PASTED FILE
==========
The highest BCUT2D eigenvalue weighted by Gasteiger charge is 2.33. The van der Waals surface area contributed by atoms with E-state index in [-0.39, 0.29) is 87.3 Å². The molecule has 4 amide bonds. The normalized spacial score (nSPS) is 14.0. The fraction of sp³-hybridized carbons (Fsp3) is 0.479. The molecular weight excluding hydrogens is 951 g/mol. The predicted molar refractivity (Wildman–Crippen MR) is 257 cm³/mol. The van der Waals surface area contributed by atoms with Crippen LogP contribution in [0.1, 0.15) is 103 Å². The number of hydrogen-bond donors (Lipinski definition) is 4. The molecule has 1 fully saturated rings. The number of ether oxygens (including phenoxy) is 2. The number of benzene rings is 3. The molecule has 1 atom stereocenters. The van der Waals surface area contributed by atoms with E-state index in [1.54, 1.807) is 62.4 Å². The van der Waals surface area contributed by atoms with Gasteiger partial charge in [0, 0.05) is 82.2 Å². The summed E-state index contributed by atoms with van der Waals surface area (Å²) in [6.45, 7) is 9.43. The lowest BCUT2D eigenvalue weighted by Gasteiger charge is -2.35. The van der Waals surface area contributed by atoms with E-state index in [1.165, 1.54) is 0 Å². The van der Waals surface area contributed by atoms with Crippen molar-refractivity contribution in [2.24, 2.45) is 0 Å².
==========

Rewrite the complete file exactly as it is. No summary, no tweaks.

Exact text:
The highest BCUT2D eigenvalue weighted by Gasteiger charge is 2.33. The van der Waals surface area contributed by atoms with E-state index in [-0.39, 0.29) is 87.3 Å². The molecule has 4 amide bonds. The normalized spacial score (nSPS) is 14.0. The fraction of sp³-hybridized carbons (Fsp3) is 0.479. The molecular weight excluding hydrogens is 951 g/mol. The predicted molar refractivity (Wildman–Crippen MR) is 257 cm³/mol. The van der Waals surface area contributed by atoms with Crippen LogP contribution in [0.1, 0.15) is 103 Å². The number of hydrogen-bond donors (Lipinski definition) is 4. The molecule has 1 fully saturated rings. The number of ether oxygens (including phenoxy) is 2. The number of benzene rings is 3. The molecule has 1 atom stereocenters. The van der Waals surface area contributed by atoms with E-state index in [1.54, 1.807) is 62.4 Å². The van der Waals surface area contributed by atoms with Gasteiger partial charge in [0, 0.05) is 82.2 Å². The summed E-state index contributed by atoms with van der Waals surface area (Å²) in [6.45, 7) is 9.43. The lowest BCUT2D eigenvalue weighted by Gasteiger charge is -2.35. The van der Waals surface area contributed by atoms with E-state index in [1.165, 1.54) is 0 Å². The van der Waals surface area contributed by atoms with Crippen molar-refractivity contribution in [2.24, 2.45) is 0 Å².